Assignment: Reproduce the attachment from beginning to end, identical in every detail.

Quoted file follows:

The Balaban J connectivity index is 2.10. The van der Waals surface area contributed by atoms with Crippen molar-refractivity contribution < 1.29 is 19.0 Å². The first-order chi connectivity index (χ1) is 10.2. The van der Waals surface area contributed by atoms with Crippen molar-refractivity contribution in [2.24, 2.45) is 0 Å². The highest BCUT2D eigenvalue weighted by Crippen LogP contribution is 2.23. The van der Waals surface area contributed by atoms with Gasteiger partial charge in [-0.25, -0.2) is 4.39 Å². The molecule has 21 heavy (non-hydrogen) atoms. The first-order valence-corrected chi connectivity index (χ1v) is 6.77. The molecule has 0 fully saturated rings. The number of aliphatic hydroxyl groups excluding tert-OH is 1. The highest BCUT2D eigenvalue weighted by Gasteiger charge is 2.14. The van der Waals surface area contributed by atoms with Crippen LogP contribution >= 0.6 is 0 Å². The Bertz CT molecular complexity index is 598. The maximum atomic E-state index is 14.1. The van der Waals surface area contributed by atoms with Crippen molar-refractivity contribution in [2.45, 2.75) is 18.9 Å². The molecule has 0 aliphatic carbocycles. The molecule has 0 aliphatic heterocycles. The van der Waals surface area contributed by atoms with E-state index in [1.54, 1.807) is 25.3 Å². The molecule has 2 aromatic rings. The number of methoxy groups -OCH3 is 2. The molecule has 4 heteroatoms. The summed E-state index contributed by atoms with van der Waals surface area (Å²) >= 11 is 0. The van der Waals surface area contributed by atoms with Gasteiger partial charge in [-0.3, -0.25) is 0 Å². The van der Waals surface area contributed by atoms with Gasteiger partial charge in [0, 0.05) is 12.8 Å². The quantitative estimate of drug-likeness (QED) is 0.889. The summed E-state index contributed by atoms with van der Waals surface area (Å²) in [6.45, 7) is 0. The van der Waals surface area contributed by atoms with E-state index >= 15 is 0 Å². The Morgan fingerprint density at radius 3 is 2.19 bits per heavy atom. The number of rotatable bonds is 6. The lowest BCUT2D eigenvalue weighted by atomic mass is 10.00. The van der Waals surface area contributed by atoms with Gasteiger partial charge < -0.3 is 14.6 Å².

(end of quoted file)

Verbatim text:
The Balaban J connectivity index is 2.10. The van der Waals surface area contributed by atoms with Crippen molar-refractivity contribution < 1.29 is 19.0 Å². The first-order chi connectivity index (χ1) is 10.2. The van der Waals surface area contributed by atoms with Crippen molar-refractivity contribution in [2.24, 2.45) is 0 Å². The highest BCUT2D eigenvalue weighted by Crippen LogP contribution is 2.23. The van der Waals surface area contributed by atoms with Gasteiger partial charge in [-0.25, -0.2) is 4.39 Å². The molecule has 21 heavy (non-hydrogen) atoms. The first-order valence-corrected chi connectivity index (χ1v) is 6.77. The molecule has 0 fully saturated rings. The number of aliphatic hydroxyl groups excluding tert-OH is 1. The highest BCUT2D eigenvalue weighted by Gasteiger charge is 2.14. The van der Waals surface area contributed by atoms with Crippen LogP contribution >= 0.6 is 0 Å². The Bertz CT molecular complexity index is 598. The maximum atomic E-state index is 14.1. The van der Waals surface area contributed by atoms with Crippen molar-refractivity contribution in [2.45, 2.75) is 18.9 Å². The molecule has 0 aliphatic carbocycles. The molecule has 0 aliphatic heterocycles. The van der Waals surface area contributed by atoms with E-state index in [1.54, 1.807) is 25.3 Å². The molecule has 2 aromatic rings. The number of methoxy groups -OCH3 is 2. The molecule has 4 heteroatoms. The summed E-state index contributed by atoms with van der Waals surface area (Å²) >= 11 is 0. The van der Waals surface area contributed by atoms with Gasteiger partial charge in [-0.3, -0.25) is 0 Å². The van der Waals surface area contributed by atoms with Gasteiger partial charge in [0, 0.05) is 12.8 Å². The quantitative estimate of drug-likeness (QED) is 0.889. The summed E-state index contributed by atoms with van der Waals surface area (Å²) in [6.45, 7) is 0. The van der Waals surface area contributed by atoms with E-state index >= 15 is 0 Å². The Morgan fingerprint density at radius 3 is 2.19 bits per heavy atom. The number of rotatable bonds is 6. The lowest BCUT2D eigenvalue weighted by atomic mass is 10.00. The van der Waals surface area contributed by atoms with Gasteiger partial charge < -0.3 is 14.6 Å².